You can file chapter 7 bankruptcy and reaffirm your mortgage. Your mortgage company is not required to reaffirm your mortgage however, it is their final decision.
can i get a mortgage if i filed bankrupsy a year ago
It depends on whether the second mortgage attaches to any equity in the property. If the house is worth as much or more than the first mortgage balance, you may well be able to.
Your mortgage should have been included in your chapter 7 discharge. If it was- then you are no longer liable for the mortgage, but the lender can still foreclose on the property. If the mortgage was not included- then why wasnt it included.
only in chapter 13, you cannot use chapter 7 to catch up on past payments.
You may have a 6 month waiting period before you can refile.
Yes you can file chapter 13 anytime that you want. Nothing stands in the way except for a prior filing in the last 7 years.
No. If the mortgage is in arrears and you are in foreclosure or cannot file a Chapter 13 plan, you will "surrender" the house to the creditor voluntarily. If you are current on your mortgage(s), nothing will happen to it.
Yes, but its never wise to reaffirm a mortgage. Even if you dont reaffirm, as long as you keep making the mortgage payments, the bank wont foreclose.
Yes, if your equity in the house is greater than the exemption you can use and you cannot pay the trustee the difference, or if there is no mortgage on the house and its value is more than the exemptions. If you are current with your mortgage when you file and get behind on your mortgage during the chapter 7, the mortgagee can foreclose. Consult a local bankruptcy lawyer.
By filing a chapter 13 BK, although its possible to go through a chapter 7 while keeping the mortgage current.
You don't file BK on a specific debt. All your assets and all your debts must be included.
Yes, if you file a Chapter 13, usually you can retain all your property, although you will have to reaffirm your agreements that relate to a mortgage(s) and auto loan(s). No, if you file a Chapter 8, some assets personal and real will have to be forfeited.
You don't file bankruptcy "on" anything. You file bankruptcy to get the protections bankruptcy offers. If there is no equity in the rental house and you surrender it to the creditor, you will be able to keep your (presumably different) home if it is up to date on mortgage payments, or if you file a Chapter 13 with a Plan that includes becoming current.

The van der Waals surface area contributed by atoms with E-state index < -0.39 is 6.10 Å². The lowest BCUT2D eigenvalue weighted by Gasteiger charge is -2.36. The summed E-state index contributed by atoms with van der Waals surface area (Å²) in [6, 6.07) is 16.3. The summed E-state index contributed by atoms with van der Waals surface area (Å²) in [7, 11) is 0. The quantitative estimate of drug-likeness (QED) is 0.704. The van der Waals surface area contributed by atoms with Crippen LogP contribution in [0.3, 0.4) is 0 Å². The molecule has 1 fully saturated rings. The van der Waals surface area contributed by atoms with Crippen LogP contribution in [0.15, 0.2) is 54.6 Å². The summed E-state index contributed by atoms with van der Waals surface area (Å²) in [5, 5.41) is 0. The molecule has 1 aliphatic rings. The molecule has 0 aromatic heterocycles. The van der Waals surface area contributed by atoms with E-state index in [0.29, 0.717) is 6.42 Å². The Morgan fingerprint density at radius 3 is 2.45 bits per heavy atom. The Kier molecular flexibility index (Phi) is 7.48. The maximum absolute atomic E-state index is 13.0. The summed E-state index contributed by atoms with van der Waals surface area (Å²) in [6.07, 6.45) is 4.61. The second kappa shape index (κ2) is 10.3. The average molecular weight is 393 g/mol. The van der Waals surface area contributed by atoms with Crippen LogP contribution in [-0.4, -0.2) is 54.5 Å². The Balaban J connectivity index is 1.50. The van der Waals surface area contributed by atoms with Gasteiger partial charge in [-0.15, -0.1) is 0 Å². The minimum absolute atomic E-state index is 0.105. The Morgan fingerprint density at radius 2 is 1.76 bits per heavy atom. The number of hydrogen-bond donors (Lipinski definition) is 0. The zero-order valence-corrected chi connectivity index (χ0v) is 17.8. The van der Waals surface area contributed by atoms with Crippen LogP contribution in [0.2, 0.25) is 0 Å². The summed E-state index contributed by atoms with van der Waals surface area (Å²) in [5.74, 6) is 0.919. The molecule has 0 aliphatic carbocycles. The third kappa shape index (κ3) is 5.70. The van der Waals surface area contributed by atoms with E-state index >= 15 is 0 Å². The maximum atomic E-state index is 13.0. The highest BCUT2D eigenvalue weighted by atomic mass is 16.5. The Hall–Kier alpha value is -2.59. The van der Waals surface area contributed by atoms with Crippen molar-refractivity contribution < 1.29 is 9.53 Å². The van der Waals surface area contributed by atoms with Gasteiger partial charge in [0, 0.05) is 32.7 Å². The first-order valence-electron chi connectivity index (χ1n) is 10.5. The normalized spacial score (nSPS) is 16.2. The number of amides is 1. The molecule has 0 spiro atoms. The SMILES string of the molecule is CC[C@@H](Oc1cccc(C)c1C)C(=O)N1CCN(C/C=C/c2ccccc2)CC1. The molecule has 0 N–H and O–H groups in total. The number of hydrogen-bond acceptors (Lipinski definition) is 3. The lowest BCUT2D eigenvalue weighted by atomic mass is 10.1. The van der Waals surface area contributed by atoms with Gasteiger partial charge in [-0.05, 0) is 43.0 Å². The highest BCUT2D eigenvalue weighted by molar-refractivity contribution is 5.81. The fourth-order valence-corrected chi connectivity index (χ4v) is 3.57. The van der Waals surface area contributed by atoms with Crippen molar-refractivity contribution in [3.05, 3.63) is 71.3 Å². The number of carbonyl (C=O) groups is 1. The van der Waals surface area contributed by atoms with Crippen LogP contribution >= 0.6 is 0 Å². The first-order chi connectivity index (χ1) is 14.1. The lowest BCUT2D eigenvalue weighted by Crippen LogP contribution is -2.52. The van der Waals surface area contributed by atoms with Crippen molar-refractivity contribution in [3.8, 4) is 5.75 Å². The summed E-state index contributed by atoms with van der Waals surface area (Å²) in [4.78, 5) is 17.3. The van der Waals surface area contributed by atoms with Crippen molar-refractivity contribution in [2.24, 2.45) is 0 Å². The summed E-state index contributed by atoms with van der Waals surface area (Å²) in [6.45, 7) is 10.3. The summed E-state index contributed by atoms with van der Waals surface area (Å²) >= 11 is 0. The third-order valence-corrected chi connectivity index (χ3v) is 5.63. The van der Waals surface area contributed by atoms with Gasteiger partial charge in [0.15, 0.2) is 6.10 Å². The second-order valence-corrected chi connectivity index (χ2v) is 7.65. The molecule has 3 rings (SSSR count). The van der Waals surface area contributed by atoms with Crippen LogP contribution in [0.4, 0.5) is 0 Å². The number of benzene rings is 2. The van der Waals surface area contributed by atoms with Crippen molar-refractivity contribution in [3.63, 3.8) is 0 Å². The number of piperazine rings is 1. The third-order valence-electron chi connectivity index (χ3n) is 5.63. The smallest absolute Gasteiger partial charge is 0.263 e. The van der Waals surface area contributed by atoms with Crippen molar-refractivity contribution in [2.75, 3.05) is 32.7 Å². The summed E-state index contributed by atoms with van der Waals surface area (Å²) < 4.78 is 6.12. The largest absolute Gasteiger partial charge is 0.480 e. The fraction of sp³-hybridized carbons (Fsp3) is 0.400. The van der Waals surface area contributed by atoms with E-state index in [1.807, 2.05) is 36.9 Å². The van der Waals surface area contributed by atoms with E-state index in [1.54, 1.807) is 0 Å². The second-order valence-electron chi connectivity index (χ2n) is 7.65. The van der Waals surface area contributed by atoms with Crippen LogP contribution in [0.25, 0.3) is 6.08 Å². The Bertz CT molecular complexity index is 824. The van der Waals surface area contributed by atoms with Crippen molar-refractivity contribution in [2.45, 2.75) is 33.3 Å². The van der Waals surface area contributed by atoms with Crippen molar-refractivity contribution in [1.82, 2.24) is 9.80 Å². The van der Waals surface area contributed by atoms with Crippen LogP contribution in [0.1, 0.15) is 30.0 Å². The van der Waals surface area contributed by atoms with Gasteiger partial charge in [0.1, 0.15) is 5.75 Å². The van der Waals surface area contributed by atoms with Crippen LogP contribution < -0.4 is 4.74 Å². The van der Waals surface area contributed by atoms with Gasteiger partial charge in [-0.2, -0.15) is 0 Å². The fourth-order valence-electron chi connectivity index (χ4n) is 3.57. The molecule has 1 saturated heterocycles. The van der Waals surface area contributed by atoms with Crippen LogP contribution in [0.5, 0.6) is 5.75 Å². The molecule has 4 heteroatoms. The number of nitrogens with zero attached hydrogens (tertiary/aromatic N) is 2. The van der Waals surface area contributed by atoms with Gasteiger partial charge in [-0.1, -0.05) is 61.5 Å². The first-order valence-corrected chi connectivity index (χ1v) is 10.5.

If it is determined that you do not have an equity position in your home that exceeds the state statutory exemptions, you will be able to keep your home in a Chapter 7, as long as you continue to be current on your monthly mortgage payments
my chapter 7 bankruptcy discharged Jan 2002 when can i apply again
Yes, you can file a Chapter 7 to have the debt liquidated or a 13 to go into repayment.
You would be able to file for chapter 7 but not your husband.
No. The mortgage gets paid off according to the terms of the mortgage agreement, (20 years, 25 years, 30 years, etc.)
You had to sign and file a "statement of Intention" indicating if you were surrendering the house or reaffirming the debt. If the mortgage company did not send you a reaffirmation agreement, or your lawyer did not prepare one, you should still be able to keep the house, assuming you have continued to make the mortgage payments. If you did not, and are seriously in arrears, you will have to see if a chapter 13 is possible. See a knowledgeable bankruptcy lawyer.
In some bankruptcy jurisdictions, if you made all the mortgage payments when due after the filing (FILING, not discharge or close date), you may have re-instated the debt and can apply to refinance it. If you have not made any payments during the 6 months the chapter 7 was open, and did not make any payments for some time before filing, you may find it difficult to refinance. If the mortgage holder has not started foreclosure proceedings, it might be possible. If you can afford it, you can file a chapter 13 with a payment plan to get caught up on the mortgage arrears. You have to pay the trustee fee in your jurisdiction in addition to the mortgage arrears, in a plan that can be as long as 5 years.
No, interest will continue. A court cannot alter a mortgage on the debtor's primary residence.